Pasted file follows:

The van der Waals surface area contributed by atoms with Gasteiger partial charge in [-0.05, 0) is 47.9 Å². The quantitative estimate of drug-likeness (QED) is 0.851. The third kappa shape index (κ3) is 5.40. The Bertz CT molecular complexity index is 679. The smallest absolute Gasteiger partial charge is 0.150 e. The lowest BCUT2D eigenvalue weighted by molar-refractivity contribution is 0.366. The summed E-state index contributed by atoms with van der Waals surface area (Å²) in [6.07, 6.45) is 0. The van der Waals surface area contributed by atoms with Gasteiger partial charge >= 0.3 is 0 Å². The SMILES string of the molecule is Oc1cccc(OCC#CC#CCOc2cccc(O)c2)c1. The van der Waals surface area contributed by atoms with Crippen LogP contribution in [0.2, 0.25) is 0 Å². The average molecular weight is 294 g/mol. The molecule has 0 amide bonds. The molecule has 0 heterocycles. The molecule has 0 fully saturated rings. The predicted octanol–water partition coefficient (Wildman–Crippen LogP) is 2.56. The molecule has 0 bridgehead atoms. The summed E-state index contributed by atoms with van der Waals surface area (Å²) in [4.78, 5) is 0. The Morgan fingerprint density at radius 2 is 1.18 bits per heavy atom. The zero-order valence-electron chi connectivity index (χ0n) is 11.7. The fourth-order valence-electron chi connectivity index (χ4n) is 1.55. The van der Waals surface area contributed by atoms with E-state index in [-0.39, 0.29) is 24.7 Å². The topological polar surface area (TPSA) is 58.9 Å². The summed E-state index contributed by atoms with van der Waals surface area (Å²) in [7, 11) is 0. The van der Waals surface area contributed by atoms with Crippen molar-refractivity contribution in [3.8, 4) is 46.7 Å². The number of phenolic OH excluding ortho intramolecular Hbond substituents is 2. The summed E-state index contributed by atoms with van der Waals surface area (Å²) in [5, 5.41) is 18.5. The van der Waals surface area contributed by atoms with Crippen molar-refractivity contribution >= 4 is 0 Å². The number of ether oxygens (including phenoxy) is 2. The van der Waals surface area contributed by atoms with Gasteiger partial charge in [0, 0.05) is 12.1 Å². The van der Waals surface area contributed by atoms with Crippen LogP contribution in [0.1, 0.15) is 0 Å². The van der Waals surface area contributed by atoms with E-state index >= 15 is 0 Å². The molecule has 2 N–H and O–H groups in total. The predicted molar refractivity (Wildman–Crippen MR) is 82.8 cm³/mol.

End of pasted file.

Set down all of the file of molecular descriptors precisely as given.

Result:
The van der Waals surface area contributed by atoms with Gasteiger partial charge in [-0.05, 0) is 47.9 Å². The quantitative estimate of drug-likeness (QED) is 0.851. The third kappa shape index (κ3) is 5.40. The Bertz CT molecular complexity index is 679. The smallest absolute Gasteiger partial charge is 0.150 e. The lowest BCUT2D eigenvalue weighted by molar-refractivity contribution is 0.366. The summed E-state index contributed by atoms with van der Waals surface area (Å²) in [6.07, 6.45) is 0. The van der Waals surface area contributed by atoms with Gasteiger partial charge >= 0.3 is 0 Å². The SMILES string of the molecule is Oc1cccc(OCC#CC#CCOc2cccc(O)c2)c1. The van der Waals surface area contributed by atoms with Crippen LogP contribution in [0.2, 0.25) is 0 Å². The average molecular weight is 294 g/mol. The molecule has 0 amide bonds. The molecule has 0 heterocycles. The molecule has 0 fully saturated rings. The predicted octanol–water partition coefficient (Wildman–Crippen LogP) is 2.56. The molecule has 0 bridgehead atoms. The summed E-state index contributed by atoms with van der Waals surface area (Å²) in [4.78, 5) is 0. The Morgan fingerprint density at radius 2 is 1.18 bits per heavy atom. The zero-order valence-electron chi connectivity index (χ0n) is 11.7. The fourth-order valence-electron chi connectivity index (χ4n) is 1.55. The van der Waals surface area contributed by atoms with E-state index in [-0.39, 0.29) is 24.7 Å². The topological polar surface area (TPSA) is 58.9 Å². The summed E-state index contributed by atoms with van der Waals surface area (Å²) in [7, 11) is 0. The van der Waals surface area contributed by atoms with Crippen molar-refractivity contribution in [3.8, 4) is 46.7 Å². The number of phenolic OH excluding ortho intramolecular Hbond substituents is 2. The summed E-state index contributed by atoms with van der Waals surface area (Å²) in [5, 5.41) is 18.5. The van der Waals surface area contributed by atoms with Crippen molar-refractivity contribution >= 4 is 0 Å². The number of ether oxygens (including phenoxy) is 2. The van der Waals surface area contributed by atoms with Gasteiger partial charge in [0, 0.05) is 12.1 Å². The van der Waals surface area contributed by atoms with Crippen LogP contribution in [0.1, 0.15) is 0 Å². The van der Waals surface area contributed by atoms with E-state index >= 15 is 0 Å². The molecule has 2 N–H and O–H groups in total. The predicted molar refractivity (Wildman–Crippen MR) is 82.8 cm³/mol.